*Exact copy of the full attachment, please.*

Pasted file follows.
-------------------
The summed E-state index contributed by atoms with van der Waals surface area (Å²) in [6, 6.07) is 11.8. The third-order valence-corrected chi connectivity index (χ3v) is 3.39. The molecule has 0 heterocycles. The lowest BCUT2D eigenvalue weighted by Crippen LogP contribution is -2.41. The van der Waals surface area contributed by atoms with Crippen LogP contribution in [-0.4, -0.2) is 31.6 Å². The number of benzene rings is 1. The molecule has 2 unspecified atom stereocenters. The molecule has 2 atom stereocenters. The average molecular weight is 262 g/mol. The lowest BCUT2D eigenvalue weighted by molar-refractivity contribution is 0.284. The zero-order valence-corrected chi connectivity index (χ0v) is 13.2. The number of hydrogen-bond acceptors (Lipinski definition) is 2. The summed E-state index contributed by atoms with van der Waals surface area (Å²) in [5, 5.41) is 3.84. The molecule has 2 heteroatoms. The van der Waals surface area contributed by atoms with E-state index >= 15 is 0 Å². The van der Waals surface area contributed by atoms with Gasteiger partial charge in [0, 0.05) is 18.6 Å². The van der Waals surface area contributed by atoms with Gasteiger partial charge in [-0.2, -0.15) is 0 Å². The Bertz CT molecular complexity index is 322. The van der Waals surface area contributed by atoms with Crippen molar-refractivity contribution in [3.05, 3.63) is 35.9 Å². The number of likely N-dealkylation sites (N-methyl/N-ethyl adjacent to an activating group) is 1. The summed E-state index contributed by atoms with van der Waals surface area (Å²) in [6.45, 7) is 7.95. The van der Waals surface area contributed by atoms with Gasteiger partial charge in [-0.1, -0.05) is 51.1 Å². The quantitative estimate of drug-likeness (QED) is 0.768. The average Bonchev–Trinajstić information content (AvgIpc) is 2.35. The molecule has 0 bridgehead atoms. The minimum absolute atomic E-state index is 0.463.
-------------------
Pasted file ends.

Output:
The summed E-state index contributed by atoms with van der Waals surface area (Å²) in [6, 6.07) is 11.8. The third-order valence-corrected chi connectivity index (χ3v) is 3.39. The molecule has 0 heterocycles. The lowest BCUT2D eigenvalue weighted by Crippen LogP contribution is -2.41. The van der Waals surface area contributed by atoms with Crippen LogP contribution in [-0.4, -0.2) is 31.6 Å². The number of benzene rings is 1. The molecule has 2 unspecified atom stereocenters. The molecule has 2 atom stereocenters. The average molecular weight is 262 g/mol. The lowest BCUT2D eigenvalue weighted by molar-refractivity contribution is 0.284. The zero-order valence-corrected chi connectivity index (χ0v) is 13.2. The number of hydrogen-bond acceptors (Lipinski definition) is 2. The summed E-state index contributed by atoms with van der Waals surface area (Å²) in [5, 5.41) is 3.84. The molecule has 2 heteroatoms. The van der Waals surface area contributed by atoms with E-state index >= 15 is 0 Å². The van der Waals surface area contributed by atoms with Gasteiger partial charge in [0, 0.05) is 18.6 Å². The van der Waals surface area contributed by atoms with Gasteiger partial charge in [-0.2, -0.15) is 0 Å². The Bertz CT molecular complexity index is 322. The van der Waals surface area contributed by atoms with Crippen molar-refractivity contribution in [3.05, 3.63) is 35.9 Å². The number of likely N-dealkylation sites (N-methyl/N-ethyl adjacent to an activating group) is 1. The summed E-state index contributed by atoms with van der Waals surface area (Å²) in [6.45, 7) is 7.95. The van der Waals surface area contributed by atoms with Gasteiger partial charge in [-0.1, -0.05) is 51.1 Å². The quantitative estimate of drug-likeness (QED) is 0.768. The average Bonchev–Trinajstić information content (AvgIpc) is 2.35. The molecule has 0 bridgehead atoms. The minimum absolute atomic E-state index is 0.463.